If you use the Terminal on OSX will often see an @ after the standard permissions when you do an “ls -l”, like this:

drwxr-xr-x   8 tonyarkles  staff        272  9 Dec 09:29 search benchmark
-rw-r--r--   1 tonyarkles  staff       3745 24 Nov 15:35 sprite.png
-rw-r--r--@  1 tonyarkles  staff  728221696 15 Jan 22:03 ubuntu-8.04.1-desktop-i386.iso

The presence of the @ indicates that there are extended attributes. You can use the command xattr to have a look at them:

Tue Jan 20 10:05:25: ~/Desktop$ xattr ubuntu-8.04.1-desktop-i386.iso 
com.apple.quarantine
com.vmware.backupReenabled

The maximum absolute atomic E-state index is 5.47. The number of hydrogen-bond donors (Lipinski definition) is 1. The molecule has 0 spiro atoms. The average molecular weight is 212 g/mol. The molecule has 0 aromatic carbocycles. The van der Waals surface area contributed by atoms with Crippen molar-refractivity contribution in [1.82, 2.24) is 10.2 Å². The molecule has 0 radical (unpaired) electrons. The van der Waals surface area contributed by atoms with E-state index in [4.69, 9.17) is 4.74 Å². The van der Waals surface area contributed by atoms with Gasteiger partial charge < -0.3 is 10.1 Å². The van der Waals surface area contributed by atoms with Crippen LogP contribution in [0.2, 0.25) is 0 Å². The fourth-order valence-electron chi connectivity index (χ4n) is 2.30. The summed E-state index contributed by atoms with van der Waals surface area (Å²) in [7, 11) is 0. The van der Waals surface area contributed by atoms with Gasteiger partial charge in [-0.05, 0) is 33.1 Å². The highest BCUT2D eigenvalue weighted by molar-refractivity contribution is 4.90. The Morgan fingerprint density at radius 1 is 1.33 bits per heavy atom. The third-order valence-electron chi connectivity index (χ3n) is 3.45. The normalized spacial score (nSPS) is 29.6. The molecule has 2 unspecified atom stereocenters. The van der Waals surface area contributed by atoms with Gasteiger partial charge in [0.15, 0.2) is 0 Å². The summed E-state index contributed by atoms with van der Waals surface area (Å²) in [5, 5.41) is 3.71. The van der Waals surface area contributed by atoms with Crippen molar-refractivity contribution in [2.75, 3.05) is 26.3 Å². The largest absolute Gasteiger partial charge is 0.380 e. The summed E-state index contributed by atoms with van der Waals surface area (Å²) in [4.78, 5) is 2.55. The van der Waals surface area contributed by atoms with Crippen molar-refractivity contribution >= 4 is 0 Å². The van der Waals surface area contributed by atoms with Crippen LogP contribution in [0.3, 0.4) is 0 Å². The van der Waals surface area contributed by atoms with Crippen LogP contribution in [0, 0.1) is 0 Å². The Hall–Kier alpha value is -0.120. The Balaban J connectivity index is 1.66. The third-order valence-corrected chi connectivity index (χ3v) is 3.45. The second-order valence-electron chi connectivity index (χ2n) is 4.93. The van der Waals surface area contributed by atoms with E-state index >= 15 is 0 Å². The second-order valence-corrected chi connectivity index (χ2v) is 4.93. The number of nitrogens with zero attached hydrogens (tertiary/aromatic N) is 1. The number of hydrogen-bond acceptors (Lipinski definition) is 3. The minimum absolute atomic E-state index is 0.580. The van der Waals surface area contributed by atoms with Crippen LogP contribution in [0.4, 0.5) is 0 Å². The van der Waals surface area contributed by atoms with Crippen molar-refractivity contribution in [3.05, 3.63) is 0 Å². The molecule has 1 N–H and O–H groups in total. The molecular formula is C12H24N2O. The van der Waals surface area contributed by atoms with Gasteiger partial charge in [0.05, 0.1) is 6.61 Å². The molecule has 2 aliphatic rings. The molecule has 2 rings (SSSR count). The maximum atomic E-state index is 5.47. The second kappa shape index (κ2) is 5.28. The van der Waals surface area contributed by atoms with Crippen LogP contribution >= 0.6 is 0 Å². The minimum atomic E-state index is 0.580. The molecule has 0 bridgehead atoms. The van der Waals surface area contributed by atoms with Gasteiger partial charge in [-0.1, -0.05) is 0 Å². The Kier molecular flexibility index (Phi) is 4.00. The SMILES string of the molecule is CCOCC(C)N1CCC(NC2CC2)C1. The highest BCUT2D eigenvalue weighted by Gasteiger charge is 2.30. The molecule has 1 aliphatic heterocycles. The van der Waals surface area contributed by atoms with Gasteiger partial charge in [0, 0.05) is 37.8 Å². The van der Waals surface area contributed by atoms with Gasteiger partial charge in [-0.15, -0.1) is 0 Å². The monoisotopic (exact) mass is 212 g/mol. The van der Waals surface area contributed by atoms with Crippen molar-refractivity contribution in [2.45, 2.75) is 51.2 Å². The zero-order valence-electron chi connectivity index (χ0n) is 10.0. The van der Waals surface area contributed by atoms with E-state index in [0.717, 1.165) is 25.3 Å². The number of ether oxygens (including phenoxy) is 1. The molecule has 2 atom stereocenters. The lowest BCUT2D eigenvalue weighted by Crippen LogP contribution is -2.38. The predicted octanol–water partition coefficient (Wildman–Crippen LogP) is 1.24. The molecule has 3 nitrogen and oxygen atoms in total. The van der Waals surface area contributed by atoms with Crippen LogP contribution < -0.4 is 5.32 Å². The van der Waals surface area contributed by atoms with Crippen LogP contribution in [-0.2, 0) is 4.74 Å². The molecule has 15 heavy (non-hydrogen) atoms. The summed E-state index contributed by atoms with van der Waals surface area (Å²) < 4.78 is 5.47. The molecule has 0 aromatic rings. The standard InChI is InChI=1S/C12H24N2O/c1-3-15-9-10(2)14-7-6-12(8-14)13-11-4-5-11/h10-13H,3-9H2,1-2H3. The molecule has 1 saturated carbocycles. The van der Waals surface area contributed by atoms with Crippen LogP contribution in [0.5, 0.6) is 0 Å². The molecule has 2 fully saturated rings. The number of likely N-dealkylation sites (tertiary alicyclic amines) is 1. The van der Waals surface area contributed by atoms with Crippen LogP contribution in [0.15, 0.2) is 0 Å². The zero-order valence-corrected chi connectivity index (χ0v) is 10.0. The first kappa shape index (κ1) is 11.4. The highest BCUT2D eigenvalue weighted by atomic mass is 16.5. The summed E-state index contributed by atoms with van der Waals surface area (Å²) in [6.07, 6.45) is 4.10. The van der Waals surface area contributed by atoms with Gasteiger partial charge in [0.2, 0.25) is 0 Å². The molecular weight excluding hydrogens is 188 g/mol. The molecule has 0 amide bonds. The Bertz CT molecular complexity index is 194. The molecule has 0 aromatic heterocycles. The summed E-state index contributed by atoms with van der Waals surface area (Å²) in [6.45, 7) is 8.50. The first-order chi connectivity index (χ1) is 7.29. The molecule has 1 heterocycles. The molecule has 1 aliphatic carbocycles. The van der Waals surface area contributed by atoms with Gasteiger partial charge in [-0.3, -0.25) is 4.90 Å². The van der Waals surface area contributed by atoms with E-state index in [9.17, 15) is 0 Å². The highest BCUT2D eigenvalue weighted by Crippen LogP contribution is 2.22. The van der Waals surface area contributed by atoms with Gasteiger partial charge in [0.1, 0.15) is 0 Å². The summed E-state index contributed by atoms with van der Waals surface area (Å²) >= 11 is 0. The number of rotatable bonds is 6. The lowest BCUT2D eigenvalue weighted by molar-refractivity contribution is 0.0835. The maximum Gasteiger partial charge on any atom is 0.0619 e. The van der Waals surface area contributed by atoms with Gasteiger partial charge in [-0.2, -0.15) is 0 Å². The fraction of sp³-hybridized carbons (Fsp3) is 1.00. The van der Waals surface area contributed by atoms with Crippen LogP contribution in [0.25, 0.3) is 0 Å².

I’m not particularly sure what the vmware attribute is all about, but the com.apple.quarantine attribute is what marks a file as coming from an untrusted source. If you want to look at the value of the attribute, you can use the -p option:

Tue Jan 20 10:07:37: ~/Desktop$ xattr -p com.apple.quarantine ubuntu-8.04.1-desktop-i386.iso 
0000;496ff4c5;Firefox;|org.mozilla.firefox

And if you want to drop it, you can use the -d option.

Tue Jan 20 10:07:46: ~/Desktop$ xattr -d com.apple.quarantine ubuntu-8.04.1-desktop-i386.iso 
Tue Jan 20 10:09:12: ~/Desktop$ xattr ubuntu-8.04.1-desktop-i386.iso 
com.vmware.backupReenabled